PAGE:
Wellbutrin weight loss: how effective is bupropion for weight loss?

Steve Silvestro, MD - Contributor Avatar

Written by Michael Martin 

Steve Silvestro, MD - Contributor Avatar

Written by Michael Martin 

last updated: Mar 21, 2021

3 min read

If your healthcare provider has prescribed bupropion (brand name Wellbutrin) to you for depression or help with quitting smoking, you might be curious about one of its common side effects: weight loss. 

Can Wellbutrin be used on its own as a weight loss medication? 

We'll break down what the science says, how Wellbutrin works, and what you and your healthcare provider should consider before you start taking Wellbutrin as part of a weight loss regimen.

Weight loss

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Does Wellbutrin cause weight loss?

It can. Bupropion (the generic form of Wellbutrin) was initially prescribed as an antidepressant. It is the only antidepressant associated with weight loss (Alonso-Pedrero, 2019). Healthcare providers noticed that mostly pleasant side effect, and today bupropion is sometimes prescribed as part of a medication for weight loss (naltrexone/bupropion, brand name Contrave), as well as a stop-smoking aid (brand name Zyban).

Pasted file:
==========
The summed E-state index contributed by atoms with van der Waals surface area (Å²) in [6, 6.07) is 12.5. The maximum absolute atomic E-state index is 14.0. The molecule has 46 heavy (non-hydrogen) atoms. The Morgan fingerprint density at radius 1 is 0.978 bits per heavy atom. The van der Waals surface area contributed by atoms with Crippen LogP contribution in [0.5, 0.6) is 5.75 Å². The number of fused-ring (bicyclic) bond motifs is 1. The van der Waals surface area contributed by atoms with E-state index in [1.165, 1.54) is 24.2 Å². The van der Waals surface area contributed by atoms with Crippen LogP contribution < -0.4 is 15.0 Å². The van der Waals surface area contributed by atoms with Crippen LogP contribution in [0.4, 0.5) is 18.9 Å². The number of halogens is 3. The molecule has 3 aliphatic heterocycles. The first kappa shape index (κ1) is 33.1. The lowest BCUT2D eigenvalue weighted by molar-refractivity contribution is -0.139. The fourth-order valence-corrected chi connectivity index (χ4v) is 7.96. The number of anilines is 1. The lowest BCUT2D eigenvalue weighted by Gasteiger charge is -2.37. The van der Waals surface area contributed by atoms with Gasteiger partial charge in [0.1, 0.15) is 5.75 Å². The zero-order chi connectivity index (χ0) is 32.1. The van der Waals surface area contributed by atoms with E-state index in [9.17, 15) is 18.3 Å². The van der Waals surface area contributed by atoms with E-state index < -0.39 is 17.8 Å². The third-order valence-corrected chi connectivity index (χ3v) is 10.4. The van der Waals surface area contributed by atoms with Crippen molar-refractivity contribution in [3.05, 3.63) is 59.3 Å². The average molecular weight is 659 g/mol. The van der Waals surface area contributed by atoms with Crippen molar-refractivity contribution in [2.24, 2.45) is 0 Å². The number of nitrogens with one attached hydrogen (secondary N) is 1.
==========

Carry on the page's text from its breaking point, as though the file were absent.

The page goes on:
As far as the evidence that bupropion by itself causes weight loss: 

  • A 2016 study that analyzed the long-term weight loss effect of various antidepressant medications found that non-smokers who took bupropion lost 7.1 pounds over two years. (This effect was not seen in smokers). Users of the other antidepressants in the study gained weight (Arterburn, 2016).